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Attis Overview, History & Facts | Who was Attis in Greek Mythology?
Who was God Attis?
Attis, also known as "Atys," is a mythological figure within ancient Phrygian and Greek mythology. The ancient Phrygians inhabited the area of ancient Anatolia, which is also called "Asia Minor" and today is comprised of part of the modern-day country of Turkey. The worship of Attis spread from its origins in Anatolia throughout the Roman Empire and ancient Greece (through the establishment of Greek colonies in Anatolia).
In general, Attis is referenced most in his relationship with the "Great Mother" goddess known as Cybele. Attis and Cybele were co-worshiped in temples dedicated to the goddess and during occasions such as harvest-time rituals.
Attis in Greek Mythology
According to Phrygian and Greek mythology, Attis was the child of an androgynous god by the name of Agdistis. This god and their gender non-conformity were considered a threat to the Greek gods of Olympia, who castrated Agdistis and threw their genitals onto the ground, from which an almond tree grew. When Nana, the daughter of the river Saggarios, picked an almond from the tree and held it to her chest, the almond disappeared, and Nana was miraculously pregnant.
Some versions of the legends of Cybele and Agdistis, Attis' father, frame them as one being. In these stories, once Agdistis was castrated, they took on a fully female persona as the mother goddess Cybele. This perspective suggests that Attis was both the child and the lover of Cybele.
Cybele and Attis
The story of Attis' relationship with the goddess Cybele originated with the Phrygians before being incorporated into Greek mythology. In the Phrygian and Greek legends, Attis was the romantic consort of Cybele. There are several versions of the story, but each of them includes the element of Attis' self-castration.
In one version of the story, Attis was betrothed to the princess of Pessinos, a city in ancient Phrygia, but Cybele desired Attis for herself. At the wedding ceremony, Cybele appeared, and Attis was driven mad upon viewing her divine and powerful presence, castrating himself and subsequently dying from the wounds he suffered. Cybele felt so badly that she resurrected Attis.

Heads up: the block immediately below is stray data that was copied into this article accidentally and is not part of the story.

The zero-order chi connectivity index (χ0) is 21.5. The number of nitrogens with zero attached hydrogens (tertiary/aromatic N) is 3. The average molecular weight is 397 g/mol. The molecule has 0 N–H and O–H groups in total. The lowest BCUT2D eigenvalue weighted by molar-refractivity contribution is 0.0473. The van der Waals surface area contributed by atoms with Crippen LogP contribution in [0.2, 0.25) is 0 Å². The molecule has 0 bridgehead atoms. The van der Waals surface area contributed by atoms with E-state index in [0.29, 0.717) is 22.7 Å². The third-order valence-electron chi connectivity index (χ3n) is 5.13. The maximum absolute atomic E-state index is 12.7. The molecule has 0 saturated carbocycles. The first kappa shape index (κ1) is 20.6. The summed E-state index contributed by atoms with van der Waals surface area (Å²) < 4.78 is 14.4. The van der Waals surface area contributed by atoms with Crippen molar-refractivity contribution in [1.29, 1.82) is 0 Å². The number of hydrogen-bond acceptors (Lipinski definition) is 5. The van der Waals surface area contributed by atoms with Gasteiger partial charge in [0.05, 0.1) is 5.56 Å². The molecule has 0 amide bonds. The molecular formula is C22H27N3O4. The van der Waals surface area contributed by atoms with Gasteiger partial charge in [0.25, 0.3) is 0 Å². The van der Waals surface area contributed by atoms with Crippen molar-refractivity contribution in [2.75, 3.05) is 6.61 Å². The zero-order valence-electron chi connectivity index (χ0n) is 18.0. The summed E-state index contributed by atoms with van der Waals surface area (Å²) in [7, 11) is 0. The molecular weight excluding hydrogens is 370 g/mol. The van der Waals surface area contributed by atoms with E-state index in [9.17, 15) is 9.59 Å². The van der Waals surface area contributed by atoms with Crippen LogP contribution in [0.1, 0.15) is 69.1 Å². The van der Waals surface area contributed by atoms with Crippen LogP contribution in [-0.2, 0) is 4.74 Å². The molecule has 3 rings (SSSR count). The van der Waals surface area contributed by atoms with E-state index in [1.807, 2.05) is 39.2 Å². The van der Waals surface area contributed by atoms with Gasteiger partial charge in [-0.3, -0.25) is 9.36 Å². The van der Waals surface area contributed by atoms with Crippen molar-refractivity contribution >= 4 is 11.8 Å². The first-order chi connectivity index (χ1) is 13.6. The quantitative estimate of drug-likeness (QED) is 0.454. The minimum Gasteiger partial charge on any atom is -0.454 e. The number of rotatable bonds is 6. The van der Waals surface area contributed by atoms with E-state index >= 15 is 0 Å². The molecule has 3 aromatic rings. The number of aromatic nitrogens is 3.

In another version of the story, related by Roman author Ovid, Cybele so loved Attis that she extracted a promise from him that he would remain celibate as her personal priest. However, Attis was tempted by a river nymph, and Cybele's anger caused her to strike Attis with madness. In this madness, again, Attis performs self-castration and attempts suicide. Cybele does not wish to lose Attis completely, so she transforms him into a fir tree (the explanation for why this symbol is sacred to the goddess). Ovid describes the event in his work Metamorphoses:
- "Pines, high-girdled, in a leafy crest, the favourite of the Gods' Great Mother (Grata Deum Matri), since in this tree Attis Cybeleius (of Cybele) doffed his human shape and stiffened in its trunk." (Ovid's Metamorphoses)
Symbols of Attis
Apart from the pine tree mentioned, symbols associated with the god Attis include those related to agriculture. Many believe Attis' act of self-castration and Cybele's resurrection of his dying body are metaphors for the life cycle of vegetation. Attis himself, therefore, is typically classified as a vegetation or agricultural god. Symbols commonly depicted in visual representations of Attis include the following:
- The ivy leaf: This symbol was said to be tattooed on the priests of the cult of Cybele and Attis (the "Galli").
- Corn: This symbol is seen, for example, in the statue of Attis at the Lateran Museum in Rome, where Attis is holding ears of corn and has ears of corn sprouting from the top of his hat.
Worship of God Attis
Because of his status as a vegetation god, Attis was likely worshiped as a way to secure his favor for a village's crop yield each year. The Scottish anthropologist James George Frazer describes harvest-time rituals revolving around the creation of an effigy of the god Attis: